Puerto Vallarta, Jalisco

As in other parts of Mexico, the two-day Día de los Muertos period is devoted to honoring deceased friends and relatives. Nov. 1 is reserved for recalling the spirits of children who have passed on, and Nov. 2 is for honoring other relative and friends. Street vendors throughout the city provide hundred of folk art items prominently featuring calacas (skeletons).

Chiapa de Corzo, Chiapas

Chiapa de Corzo, a quiet colonial town between Tuxtla Gutiérrez and San Cristóbal de las Casas, is renowned for its Día de los Muertos celebration. The local cemetery is festooned with colorful ribbons, flowers, and ofrendas (offerings), and musicians stroll among the grave sites to serenade the returning spirits.

Playa del Carmen, Quintana Roo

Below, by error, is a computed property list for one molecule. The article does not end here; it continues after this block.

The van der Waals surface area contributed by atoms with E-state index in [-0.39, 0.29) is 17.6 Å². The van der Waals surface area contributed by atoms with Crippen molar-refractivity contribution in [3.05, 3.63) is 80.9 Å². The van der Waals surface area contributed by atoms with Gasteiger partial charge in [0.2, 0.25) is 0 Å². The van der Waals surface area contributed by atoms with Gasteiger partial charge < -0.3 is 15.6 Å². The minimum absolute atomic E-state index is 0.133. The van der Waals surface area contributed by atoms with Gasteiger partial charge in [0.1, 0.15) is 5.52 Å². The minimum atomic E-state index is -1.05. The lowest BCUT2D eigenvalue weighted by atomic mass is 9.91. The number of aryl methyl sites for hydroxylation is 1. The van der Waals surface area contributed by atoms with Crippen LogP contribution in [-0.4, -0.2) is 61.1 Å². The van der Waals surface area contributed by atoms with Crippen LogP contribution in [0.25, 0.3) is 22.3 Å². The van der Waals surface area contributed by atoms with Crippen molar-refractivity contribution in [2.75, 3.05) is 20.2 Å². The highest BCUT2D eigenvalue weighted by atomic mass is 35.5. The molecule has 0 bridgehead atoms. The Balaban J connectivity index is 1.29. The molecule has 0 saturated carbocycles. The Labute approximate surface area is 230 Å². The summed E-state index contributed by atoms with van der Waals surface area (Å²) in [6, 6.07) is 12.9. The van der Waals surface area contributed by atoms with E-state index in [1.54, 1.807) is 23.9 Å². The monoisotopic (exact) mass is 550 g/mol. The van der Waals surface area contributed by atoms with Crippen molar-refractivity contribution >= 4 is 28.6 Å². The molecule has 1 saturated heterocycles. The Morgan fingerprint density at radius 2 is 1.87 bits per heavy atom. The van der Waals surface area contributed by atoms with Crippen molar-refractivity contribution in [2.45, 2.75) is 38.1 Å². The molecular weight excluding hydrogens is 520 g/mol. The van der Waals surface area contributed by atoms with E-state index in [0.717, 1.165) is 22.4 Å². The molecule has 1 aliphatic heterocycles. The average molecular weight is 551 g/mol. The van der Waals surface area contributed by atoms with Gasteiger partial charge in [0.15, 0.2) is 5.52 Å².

Traditional Día de los Muertos celebrations take place throughout the Mexican state of Quintana Roo, but because Playa del Carmen is a major tourist destination its festivities feel more like performance or exhibition for visitors. Xcaret Park celebrates its 5th Annual Life and Death Traditions Festival Oct. 30–Nov.2 with a mosaic of colors, traditions, and activities. This year, the festivities focus on Chiapas to promote the arts and traditions of Chiapas. Admission is $25 per person in addition to regular park admission ($69 adult, $34.50 children).


Día de los Muertos in the US

Los Angeles, CA